Congress will even be pressed to close the "First Amendment" holes it built for charities in the bill, as exposed by a Denver judge . The more difficult judges make this, the more demanding consumers will become. Congress will be forced to get it right.
The important, overriding point here is that for the first time the popular will is going to override an industry's desire to halt change. Tech users are going to win one. And I think that will embolden people. It's an important point to remember when you consider California's anti-spam law .
It doesn't matter what courts try to do in order to protect spam. Spam is destroying the Internet and spam must go. The only question at this point is how that is done. The test voters and users will apply is whether a law actually reduces spam - that's a test the current U.S. Congress proposal does not meet.
All the bills discussed in the link above are going to be noticed by tech users now, and tech users are going to demand legislative action in line with the market, not in line with the interests of its big players. This is a major change in attitudes, although I expect the earthquake here will only hit in 2005.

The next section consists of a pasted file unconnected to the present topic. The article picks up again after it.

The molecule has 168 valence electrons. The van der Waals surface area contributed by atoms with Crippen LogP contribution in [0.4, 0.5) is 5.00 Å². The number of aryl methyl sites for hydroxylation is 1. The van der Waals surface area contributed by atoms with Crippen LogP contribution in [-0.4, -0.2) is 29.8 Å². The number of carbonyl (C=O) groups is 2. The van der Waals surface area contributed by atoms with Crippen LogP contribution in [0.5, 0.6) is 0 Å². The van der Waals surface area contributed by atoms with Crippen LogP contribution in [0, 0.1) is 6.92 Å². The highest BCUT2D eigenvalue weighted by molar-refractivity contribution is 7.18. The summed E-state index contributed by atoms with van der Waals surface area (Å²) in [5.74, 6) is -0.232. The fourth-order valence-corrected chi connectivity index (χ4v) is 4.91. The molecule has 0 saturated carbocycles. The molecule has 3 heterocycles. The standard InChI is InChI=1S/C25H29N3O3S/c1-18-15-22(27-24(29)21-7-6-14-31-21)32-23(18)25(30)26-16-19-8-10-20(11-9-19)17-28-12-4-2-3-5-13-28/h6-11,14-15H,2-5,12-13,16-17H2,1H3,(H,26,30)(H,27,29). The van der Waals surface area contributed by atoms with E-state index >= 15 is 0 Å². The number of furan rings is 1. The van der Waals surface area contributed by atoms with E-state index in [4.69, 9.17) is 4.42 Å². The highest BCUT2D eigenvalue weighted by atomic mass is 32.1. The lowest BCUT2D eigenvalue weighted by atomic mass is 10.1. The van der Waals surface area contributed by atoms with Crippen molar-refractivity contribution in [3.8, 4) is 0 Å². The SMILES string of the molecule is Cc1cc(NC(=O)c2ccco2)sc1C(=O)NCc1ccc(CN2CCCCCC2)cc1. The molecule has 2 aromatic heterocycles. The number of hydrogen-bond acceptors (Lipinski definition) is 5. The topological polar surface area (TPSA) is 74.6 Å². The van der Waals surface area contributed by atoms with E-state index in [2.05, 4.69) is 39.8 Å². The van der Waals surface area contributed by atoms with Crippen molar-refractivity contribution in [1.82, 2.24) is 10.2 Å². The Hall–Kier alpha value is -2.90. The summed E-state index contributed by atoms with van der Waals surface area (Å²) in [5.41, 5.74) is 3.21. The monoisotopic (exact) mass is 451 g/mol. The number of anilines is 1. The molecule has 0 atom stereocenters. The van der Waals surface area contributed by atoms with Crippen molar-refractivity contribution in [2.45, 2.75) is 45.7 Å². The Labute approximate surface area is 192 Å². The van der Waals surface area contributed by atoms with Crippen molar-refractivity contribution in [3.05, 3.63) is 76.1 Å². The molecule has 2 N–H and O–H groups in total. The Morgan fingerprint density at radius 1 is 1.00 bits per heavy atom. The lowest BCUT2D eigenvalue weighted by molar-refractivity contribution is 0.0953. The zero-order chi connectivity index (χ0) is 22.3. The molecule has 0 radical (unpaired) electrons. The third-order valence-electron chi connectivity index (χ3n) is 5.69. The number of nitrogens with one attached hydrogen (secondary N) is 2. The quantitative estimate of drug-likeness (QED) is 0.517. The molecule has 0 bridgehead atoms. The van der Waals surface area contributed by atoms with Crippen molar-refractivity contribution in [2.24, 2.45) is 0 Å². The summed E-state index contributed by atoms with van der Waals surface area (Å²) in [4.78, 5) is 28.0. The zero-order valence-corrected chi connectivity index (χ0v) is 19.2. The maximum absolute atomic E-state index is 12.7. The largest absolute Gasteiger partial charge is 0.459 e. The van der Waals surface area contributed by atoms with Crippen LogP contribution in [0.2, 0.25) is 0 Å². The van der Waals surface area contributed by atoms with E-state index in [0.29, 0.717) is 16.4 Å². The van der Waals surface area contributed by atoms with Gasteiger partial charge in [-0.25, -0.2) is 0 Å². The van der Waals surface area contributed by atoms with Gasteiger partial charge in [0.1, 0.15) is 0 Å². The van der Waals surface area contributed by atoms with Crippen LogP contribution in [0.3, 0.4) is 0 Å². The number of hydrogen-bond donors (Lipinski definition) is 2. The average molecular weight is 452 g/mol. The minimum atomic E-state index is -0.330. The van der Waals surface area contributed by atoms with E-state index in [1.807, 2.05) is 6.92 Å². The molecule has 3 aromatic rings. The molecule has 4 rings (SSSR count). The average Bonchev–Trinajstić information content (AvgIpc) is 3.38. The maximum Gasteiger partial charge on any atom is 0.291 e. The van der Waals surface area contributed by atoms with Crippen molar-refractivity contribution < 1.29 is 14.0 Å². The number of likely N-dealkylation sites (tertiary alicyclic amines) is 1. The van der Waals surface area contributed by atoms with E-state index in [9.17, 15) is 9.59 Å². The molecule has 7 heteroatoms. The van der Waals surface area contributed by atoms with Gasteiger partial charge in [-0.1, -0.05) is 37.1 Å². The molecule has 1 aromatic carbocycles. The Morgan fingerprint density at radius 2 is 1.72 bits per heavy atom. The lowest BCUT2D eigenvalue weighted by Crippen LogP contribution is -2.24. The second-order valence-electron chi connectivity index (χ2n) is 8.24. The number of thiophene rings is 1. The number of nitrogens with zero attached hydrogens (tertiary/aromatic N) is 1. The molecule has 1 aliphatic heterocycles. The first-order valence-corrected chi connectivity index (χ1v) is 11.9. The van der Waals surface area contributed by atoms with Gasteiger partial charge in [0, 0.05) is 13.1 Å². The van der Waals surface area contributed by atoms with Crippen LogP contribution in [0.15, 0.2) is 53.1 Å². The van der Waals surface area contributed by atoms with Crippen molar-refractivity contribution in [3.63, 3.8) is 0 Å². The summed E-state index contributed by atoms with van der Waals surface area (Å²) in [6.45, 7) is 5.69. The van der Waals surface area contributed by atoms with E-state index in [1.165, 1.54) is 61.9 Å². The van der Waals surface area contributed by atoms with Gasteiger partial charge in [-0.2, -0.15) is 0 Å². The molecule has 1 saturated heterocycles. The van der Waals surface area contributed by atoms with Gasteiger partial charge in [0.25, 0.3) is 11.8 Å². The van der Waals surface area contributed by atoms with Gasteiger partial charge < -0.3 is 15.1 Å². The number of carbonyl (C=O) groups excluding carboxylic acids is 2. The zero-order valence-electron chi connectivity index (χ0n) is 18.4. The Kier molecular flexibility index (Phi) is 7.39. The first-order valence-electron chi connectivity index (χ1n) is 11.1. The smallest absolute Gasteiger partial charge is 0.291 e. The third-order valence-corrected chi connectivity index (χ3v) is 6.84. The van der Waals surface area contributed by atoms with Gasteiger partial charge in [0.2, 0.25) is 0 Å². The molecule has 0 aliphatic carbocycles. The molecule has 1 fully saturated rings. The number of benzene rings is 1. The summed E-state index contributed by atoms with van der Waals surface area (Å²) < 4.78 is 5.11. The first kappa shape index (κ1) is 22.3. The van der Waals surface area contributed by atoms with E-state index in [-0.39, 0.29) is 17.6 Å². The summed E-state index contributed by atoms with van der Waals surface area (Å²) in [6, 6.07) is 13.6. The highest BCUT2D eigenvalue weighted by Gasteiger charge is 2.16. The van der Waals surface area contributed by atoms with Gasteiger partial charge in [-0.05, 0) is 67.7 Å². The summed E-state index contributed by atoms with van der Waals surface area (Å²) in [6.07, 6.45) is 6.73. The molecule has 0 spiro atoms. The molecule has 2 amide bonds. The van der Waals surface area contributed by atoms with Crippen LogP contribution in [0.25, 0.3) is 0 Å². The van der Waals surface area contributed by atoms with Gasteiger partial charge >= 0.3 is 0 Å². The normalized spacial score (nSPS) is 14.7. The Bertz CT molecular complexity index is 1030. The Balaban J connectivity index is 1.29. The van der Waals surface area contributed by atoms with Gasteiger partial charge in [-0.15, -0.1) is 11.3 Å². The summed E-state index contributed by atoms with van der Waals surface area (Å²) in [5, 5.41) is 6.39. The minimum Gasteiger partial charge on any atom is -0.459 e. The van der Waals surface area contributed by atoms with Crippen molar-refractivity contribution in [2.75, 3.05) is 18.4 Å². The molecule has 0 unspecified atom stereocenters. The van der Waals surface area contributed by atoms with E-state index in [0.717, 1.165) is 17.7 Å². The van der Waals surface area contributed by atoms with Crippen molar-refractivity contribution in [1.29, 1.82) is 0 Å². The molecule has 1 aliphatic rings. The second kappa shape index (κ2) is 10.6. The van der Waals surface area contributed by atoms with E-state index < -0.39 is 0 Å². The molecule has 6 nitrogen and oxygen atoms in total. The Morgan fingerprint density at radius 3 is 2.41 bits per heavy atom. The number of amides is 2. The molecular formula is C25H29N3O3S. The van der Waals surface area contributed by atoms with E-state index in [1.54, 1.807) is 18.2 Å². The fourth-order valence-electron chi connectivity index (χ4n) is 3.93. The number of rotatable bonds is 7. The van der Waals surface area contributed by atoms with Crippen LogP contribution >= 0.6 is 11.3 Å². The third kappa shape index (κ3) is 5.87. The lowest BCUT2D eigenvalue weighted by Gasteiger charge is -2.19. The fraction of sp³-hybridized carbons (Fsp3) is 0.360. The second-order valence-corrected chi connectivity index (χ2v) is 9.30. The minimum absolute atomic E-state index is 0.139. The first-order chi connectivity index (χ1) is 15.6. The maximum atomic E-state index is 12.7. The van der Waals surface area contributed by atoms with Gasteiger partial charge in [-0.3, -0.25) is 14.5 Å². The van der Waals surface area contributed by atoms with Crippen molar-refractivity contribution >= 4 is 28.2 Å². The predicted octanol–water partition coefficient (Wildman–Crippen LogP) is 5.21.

Oh, here's my anti-spam law. Every commercial list must have a permission audit, and that audit must be made available to any government agency at the drop of a complaint. No audit, and we cut off your Internet access. Bad audit, we fine you. Scofflaw on the audit, and we throw you in jail.
It's about permission, stupid. Spam is a mass commercial e-mail sent to me without permission. The laws regarding paper mail don't apply, because I don't pay to get paper mail while everyone pays when you send e-mail.